Websites run by notorious Russia-linked hacking group REvil, which has been linked to several major recent hacks, have gone offline.
The cybercriminal group’s blog and payment sites on the dark web were discovered to be unreachable on Tuesday, July 13th. The group makes money through ransomware attacks – without a portal for victims to pay money, the hackers are unable to do business.
In addition, their so-called “Happy Blog” was used to post details of victims who refused to pay to shame them into paying ransoms.
While the exact cause of the websites going down is unknown, the move comes after several high-profile attacks by the group, along with escalating tensions between the US and Russia over cybersecurity.
Recent major cyberattacks, such as those against SolarWinds, Microsoft Exchange, and Colonial Pipeline, have forced US President Joe Biden to take action to improve his country’s cybersecurity. With Russia-linked hacker groups connected to several of these attacks, Biden has been putting pressure on Russia and its President Vladimir Putin.
The two discussed Russia-backed cyberattacks when they met in Geneva last month. In addition, both presidents had an hour-long phone call last weekend to discuss cybersecurity.
“I made it very clear to him that the United States expects when a ransomware operation is coming from his soil, even though it’s not sponsored by the state, we expect them to act if we give them enough information to act on who that is,” Biden told reporters after the call.
He also noted that the US would act if Russia failed to do so.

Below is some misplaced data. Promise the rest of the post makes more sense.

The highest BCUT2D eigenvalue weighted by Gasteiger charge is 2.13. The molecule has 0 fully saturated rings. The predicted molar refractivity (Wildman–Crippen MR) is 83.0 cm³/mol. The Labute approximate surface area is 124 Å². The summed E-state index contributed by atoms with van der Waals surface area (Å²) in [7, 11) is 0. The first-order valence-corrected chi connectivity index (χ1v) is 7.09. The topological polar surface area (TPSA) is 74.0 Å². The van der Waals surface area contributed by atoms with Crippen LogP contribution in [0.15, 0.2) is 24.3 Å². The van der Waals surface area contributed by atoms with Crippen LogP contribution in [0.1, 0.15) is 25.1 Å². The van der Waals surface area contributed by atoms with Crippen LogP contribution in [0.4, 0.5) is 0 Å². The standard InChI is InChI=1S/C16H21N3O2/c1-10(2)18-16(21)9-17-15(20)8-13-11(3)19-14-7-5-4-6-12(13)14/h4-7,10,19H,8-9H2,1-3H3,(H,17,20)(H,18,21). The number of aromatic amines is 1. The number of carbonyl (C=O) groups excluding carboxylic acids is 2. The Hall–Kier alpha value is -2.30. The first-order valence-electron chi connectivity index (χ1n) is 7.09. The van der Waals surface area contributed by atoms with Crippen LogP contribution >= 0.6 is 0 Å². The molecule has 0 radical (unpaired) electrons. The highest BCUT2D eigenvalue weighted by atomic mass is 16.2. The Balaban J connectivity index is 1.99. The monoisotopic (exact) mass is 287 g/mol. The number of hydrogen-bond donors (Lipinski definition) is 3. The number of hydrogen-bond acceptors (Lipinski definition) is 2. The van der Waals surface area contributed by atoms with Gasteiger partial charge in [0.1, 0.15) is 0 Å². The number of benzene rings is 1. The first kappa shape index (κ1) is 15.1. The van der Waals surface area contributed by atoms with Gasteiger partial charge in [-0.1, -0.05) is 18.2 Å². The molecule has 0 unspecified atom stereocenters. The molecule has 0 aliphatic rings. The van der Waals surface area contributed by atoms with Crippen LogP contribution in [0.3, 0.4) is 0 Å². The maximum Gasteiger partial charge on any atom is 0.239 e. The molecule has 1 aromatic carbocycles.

At present, there is no evidence to confirm that REvil’s websites were taken down by authorities, either in the US and Russia. Until now, the Russian Government has largely provided a safe harbour for cybercriminal groups to operate in the country.
However, cybercriminal groups have been known to remove their online presences in the past. The same criminals can disappear only to rebrand and reappear later to avoid unwanted attention.
Similar hacker group DarkSide has disappeared in the aftermath of the Colonial Pipeline attack.
However, technical issues cannot be ruled out at this point.
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REvil, also called Sodinokibi, hit the headlines this month after they were linked to the major Kaseya ransomware attack. By hitting a third-party software supplier, the cyberattack impacted hundreds of companies.
In return for providing a universal decrpytor, the hacker group demanded $70 million in Bitcoin. This was later reduced to $50 million. While there have been no reports that Kaseya has paid the ransom, some of the other companies have paid to receive the decryptor, with one group paying $220,000.